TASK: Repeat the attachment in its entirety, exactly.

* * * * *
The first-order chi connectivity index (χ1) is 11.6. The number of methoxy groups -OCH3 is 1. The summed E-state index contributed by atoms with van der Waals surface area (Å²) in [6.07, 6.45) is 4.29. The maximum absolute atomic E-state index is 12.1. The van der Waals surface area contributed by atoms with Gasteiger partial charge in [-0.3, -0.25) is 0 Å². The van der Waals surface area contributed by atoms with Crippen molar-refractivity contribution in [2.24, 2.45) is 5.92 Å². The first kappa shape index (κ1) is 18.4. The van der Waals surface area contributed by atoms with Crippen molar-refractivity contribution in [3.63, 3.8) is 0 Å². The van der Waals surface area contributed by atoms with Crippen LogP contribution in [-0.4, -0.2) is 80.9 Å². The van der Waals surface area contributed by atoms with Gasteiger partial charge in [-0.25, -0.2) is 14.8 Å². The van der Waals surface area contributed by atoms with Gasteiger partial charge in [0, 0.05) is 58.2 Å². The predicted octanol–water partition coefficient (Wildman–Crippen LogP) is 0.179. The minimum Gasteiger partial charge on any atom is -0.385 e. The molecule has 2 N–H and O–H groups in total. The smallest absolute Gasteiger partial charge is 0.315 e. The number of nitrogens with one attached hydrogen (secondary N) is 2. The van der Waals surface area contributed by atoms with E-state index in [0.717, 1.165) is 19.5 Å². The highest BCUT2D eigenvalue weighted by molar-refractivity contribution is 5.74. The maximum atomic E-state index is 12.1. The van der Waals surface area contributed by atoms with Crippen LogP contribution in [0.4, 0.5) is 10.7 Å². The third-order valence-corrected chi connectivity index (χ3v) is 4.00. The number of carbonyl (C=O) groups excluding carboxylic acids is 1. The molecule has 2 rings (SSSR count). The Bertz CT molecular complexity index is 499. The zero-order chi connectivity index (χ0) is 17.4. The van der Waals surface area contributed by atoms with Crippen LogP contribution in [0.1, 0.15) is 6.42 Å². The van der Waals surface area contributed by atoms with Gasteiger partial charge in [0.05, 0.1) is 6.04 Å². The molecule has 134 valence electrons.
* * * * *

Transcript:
The first-order chi connectivity index (χ1) is 11.6. The number of methoxy groups -OCH3 is 1. The summed E-state index contributed by atoms with van der Waals surface area (Å²) in [6.07, 6.45) is 4.29. The maximum absolute atomic E-state index is 12.1. The van der Waals surface area contributed by atoms with Gasteiger partial charge in [-0.3, -0.25) is 0 Å². The van der Waals surface area contributed by atoms with Crippen molar-refractivity contribution in [2.24, 2.45) is 5.92 Å². The first kappa shape index (κ1) is 18.4. The van der Waals surface area contributed by atoms with Crippen molar-refractivity contribution in [3.63, 3.8) is 0 Å². The van der Waals surface area contributed by atoms with Crippen LogP contribution in [-0.4, -0.2) is 80.9 Å². The van der Waals surface area contributed by atoms with Gasteiger partial charge in [-0.25, -0.2) is 14.8 Å². The van der Waals surface area contributed by atoms with Gasteiger partial charge in [0, 0.05) is 58.2 Å². The predicted octanol–water partition coefficient (Wildman–Crippen LogP) is 0.179. The minimum Gasteiger partial charge on any atom is -0.385 e. The molecule has 2 N–H and O–H groups in total. The smallest absolute Gasteiger partial charge is 0.315 e. The number of nitrogens with one attached hydrogen (secondary N) is 2. The van der Waals surface area contributed by atoms with E-state index in [0.717, 1.165) is 19.5 Å². The highest BCUT2D eigenvalue weighted by molar-refractivity contribution is 5.74. The maximum atomic E-state index is 12.1. The van der Waals surface area contributed by atoms with Crippen LogP contribution in [0.4, 0.5) is 10.7 Å². The third-order valence-corrected chi connectivity index (χ3v) is 4.00. The number of carbonyl (C=O) groups excluding carboxylic acids is 1. The molecule has 2 rings (SSSR count). The Bertz CT molecular complexity index is 499. The zero-order chi connectivity index (χ0) is 17.4. The van der Waals surface area contributed by atoms with Crippen LogP contribution in [0.1, 0.15) is 6.42 Å². The van der Waals surface area contributed by atoms with Gasteiger partial charge in [0.05, 0.1) is 6.04 Å². The molecule has 134 valence electrons.